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Trapped in his apartment building while the rest of the world descends into hellish apocalypse, the masked protagonist of Lone Survivor must scavenge for food and supplies in the apartments of the dead or the not so dead. Mutants are everywhere in this game, and while you can dispatch them with the pistol you eventually find, it’s not particularly easy or smart, as they have to get very close for the gun to be effective. Stealth is much safer and usually the better option. While I like blasting mutants as much as anyone else, the game would be less effective if the gun worked better. Violence can’t always be the answer, which is refreshing and irritating at the same time, because it reminds you of how vulnerable the character is in this situation, and that’s not something that’s comforting to be reminded of.
Rotting meat helps you distract the hungry damned so you can sneak by and get to portions of the map that they usually block. It’s not a perfect system, and much is learned by trial and error along the way. Rotting meat doesn’t much to distract the mutants if you’re just standing there like a big bag of fresh meat, you need to be able to hide and sneak past while they’re eating.
The need for food and sleep also keep reminding you that you’re more vulnerable than the usual videogame character. You can get around both with pills, but that can lead to insanity, and really, you’ll get enough of that without any help. It also serves to keep the game’s old school feel. Many games required a steady stream of food to keep the characters alive and healthy. Who can forget Gauntlet: “Wizard needs food badly!” It’s also a bit of a chore, because really, food is scarce and using up the resource may lead to a shortage when needed later. And I really got tired of hearing the main character complain about being hungry or tired when I was trying to finish something. A longer time between feedings would’ve been a nice inclusion. As it is now, sometimes I feel like the Lone Survivor is related to Hobbits, no sooner has he eaten than he’s again asking for more.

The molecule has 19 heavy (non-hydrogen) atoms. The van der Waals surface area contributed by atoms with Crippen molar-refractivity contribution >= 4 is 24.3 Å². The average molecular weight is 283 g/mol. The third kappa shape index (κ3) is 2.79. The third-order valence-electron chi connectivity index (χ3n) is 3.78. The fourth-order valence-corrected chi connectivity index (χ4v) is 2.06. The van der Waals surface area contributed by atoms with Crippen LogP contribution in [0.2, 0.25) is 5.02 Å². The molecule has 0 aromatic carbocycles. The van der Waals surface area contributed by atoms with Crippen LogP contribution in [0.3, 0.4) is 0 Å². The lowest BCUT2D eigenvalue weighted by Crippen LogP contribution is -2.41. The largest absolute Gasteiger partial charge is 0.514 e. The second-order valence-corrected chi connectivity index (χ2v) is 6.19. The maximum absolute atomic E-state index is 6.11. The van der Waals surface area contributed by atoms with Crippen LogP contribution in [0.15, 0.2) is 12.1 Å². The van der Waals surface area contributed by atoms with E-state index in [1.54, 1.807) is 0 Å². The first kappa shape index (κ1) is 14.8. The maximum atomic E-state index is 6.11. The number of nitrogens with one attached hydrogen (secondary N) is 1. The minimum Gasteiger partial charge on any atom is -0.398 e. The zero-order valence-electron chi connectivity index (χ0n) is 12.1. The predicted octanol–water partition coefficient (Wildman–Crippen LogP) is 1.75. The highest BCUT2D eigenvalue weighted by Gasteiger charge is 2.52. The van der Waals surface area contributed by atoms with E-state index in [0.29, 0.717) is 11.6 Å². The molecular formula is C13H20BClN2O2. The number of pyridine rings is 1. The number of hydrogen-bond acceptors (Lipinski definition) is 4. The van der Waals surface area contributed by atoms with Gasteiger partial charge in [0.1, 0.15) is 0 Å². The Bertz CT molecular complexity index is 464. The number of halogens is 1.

There’s a large psychological aspect to Lone Survivor. The line between what’s real and unreal is blurred a lot, and there were times where I questioned if I was imagining something or it was really happening the way it was playing out on the screen. Getting the gun is a good example of this, but I won’t spoil the trip for those who want to play the game.
The map system was more confusing than helpful, it takes a bit of imagination to figure out where things are in relation to your position.
There are plenty of scary and weird bits to this game, but it’s hard to talk about them without spoiling. If you’re interested in a Survival Horror game that takes the “survival” part seriously, then Lone Survivor is for you.
Lone Survivor is available through http://www.lonesurvivor.co.uk/ for PC, Mac or Linux, and is DRM free and also redeemable on Steam.